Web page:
San Diego Zoo welcomes first ever avian parthenotes


Think you know how babies are made? You sure? Because the San Diego Zoo just published peer-reviewed research demonstrating the existence of the first two known avian parthenotes.

In layperson’s terms: two condors were hatched from eggs that weren’t fertilized. This form of asexual reproduction is uncommon, but it happens. We’ve just never observed it in birds.

Let me stop right here though. Before I get too far, I hereby forbid you from falling in love with these two amazing little queer birds. Because, as the peer-review process for something like this is evidently quite long, they’ve both since passed away.

Here’s the good news though: scientists used to think parthenotes were nonviable beyond the embryonic stage.

Well, a big raspberry to those scientists because the first condor lived to be two years old and the second made it to seven. Those are still tragically early deaths for condors – which are known to live up to 60 years – but, scientifically speaking, this is some really cool stuff.

Here’s the thing, these birds are endangered. Scientists have previously observed parthenogenesis in species of large snakes, monitor lizards, and Komodo dragons, but the ramifications of its manifestation in a species on the brink of extinction are huge.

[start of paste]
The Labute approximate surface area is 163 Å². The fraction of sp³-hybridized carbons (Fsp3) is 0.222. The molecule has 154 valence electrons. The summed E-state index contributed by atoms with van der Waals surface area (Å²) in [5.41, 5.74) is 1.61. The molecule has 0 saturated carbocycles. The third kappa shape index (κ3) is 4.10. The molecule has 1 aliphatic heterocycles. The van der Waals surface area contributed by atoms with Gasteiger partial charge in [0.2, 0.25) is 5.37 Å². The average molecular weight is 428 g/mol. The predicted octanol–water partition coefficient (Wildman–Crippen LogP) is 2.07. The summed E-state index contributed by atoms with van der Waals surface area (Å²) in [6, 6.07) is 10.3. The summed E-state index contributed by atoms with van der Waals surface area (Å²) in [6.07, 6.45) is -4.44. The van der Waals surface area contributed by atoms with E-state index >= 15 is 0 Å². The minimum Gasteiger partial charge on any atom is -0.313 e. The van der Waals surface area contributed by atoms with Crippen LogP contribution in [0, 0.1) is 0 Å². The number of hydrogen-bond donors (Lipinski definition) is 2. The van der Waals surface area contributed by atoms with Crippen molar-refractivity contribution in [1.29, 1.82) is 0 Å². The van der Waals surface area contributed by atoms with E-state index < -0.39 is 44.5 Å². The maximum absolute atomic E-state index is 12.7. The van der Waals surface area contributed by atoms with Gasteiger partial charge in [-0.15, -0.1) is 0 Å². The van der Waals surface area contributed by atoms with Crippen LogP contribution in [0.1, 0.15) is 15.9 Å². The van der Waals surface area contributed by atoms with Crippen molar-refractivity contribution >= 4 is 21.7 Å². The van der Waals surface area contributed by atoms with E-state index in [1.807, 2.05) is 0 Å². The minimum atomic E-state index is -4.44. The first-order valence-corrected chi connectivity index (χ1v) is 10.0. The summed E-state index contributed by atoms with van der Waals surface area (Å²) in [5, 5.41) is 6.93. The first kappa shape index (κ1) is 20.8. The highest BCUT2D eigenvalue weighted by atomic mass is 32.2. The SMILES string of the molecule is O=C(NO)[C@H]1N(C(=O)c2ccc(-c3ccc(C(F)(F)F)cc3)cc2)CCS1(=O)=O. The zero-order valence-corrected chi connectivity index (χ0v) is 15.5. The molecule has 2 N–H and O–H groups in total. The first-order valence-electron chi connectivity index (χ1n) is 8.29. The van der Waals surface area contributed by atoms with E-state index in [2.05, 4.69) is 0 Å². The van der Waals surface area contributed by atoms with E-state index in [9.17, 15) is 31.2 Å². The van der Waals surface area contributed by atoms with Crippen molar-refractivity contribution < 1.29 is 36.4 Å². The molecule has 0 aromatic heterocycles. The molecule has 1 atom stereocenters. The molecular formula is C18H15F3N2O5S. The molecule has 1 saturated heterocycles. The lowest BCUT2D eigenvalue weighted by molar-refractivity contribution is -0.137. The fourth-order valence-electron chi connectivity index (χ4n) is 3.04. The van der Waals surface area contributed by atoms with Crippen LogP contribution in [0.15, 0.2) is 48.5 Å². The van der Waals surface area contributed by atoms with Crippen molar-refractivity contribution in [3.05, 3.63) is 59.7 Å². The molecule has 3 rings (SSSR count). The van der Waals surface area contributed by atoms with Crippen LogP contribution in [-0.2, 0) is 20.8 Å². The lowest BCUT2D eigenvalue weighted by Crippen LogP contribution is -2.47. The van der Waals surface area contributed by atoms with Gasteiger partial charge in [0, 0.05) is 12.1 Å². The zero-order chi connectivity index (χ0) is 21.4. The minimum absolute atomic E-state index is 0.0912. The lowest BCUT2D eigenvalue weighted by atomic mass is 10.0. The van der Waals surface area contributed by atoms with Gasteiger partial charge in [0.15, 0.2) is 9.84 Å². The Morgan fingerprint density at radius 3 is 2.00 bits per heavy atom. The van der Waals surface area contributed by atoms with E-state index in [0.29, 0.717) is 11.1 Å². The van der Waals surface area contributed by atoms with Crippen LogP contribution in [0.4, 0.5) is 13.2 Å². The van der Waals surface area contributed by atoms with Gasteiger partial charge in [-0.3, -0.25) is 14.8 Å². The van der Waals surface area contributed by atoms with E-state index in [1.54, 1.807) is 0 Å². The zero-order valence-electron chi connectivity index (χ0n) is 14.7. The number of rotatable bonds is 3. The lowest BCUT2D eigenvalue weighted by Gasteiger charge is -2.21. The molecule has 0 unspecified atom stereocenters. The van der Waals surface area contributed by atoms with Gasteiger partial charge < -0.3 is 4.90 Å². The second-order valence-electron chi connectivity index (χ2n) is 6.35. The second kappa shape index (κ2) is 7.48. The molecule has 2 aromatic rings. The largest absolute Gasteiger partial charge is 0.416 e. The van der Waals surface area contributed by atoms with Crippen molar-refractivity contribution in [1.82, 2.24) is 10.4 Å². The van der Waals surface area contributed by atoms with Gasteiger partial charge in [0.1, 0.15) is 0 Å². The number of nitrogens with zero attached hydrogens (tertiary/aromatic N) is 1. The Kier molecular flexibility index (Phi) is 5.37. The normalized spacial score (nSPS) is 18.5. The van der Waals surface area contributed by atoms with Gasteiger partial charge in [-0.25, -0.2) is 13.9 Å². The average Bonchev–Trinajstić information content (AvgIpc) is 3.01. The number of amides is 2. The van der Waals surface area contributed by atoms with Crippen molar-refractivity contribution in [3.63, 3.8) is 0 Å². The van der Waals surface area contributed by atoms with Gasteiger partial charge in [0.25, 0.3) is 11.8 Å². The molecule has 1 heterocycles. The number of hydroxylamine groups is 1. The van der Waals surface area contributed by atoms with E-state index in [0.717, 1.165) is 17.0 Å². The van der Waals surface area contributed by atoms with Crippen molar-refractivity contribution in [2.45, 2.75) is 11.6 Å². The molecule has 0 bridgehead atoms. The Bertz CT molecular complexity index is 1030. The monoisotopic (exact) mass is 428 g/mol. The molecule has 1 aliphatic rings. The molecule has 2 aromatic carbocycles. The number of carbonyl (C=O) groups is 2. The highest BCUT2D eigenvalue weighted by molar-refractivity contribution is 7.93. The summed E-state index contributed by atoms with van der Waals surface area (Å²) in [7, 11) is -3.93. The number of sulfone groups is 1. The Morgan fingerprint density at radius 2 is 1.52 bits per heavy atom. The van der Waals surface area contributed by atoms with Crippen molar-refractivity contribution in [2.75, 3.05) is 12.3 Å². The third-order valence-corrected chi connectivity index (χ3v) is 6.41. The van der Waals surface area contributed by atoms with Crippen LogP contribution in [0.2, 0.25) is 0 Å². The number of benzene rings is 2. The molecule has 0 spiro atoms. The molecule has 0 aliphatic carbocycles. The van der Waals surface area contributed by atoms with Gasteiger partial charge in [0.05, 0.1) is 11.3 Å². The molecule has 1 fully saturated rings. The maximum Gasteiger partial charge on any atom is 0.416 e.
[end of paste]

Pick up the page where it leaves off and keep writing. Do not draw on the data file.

See, it turns out that the world of biology is no more capable of existing in a binary than anything else in our demonstrably quantum universe.

Not only does the existence of parthenotes and asexual reproduction across the spectrum of the animal kingdom indicate that a “male/female” paradigm is a nonsensical approach to biology, but it reinforces the idea that non-heteronormative sexual reproduction paradigms are intrinsically necessary to the long term survival of any species.

If the condors recover from the brink of extinction it’ll be thanks to evolution, not traditional family values.

We could all learn something from California’s condors.


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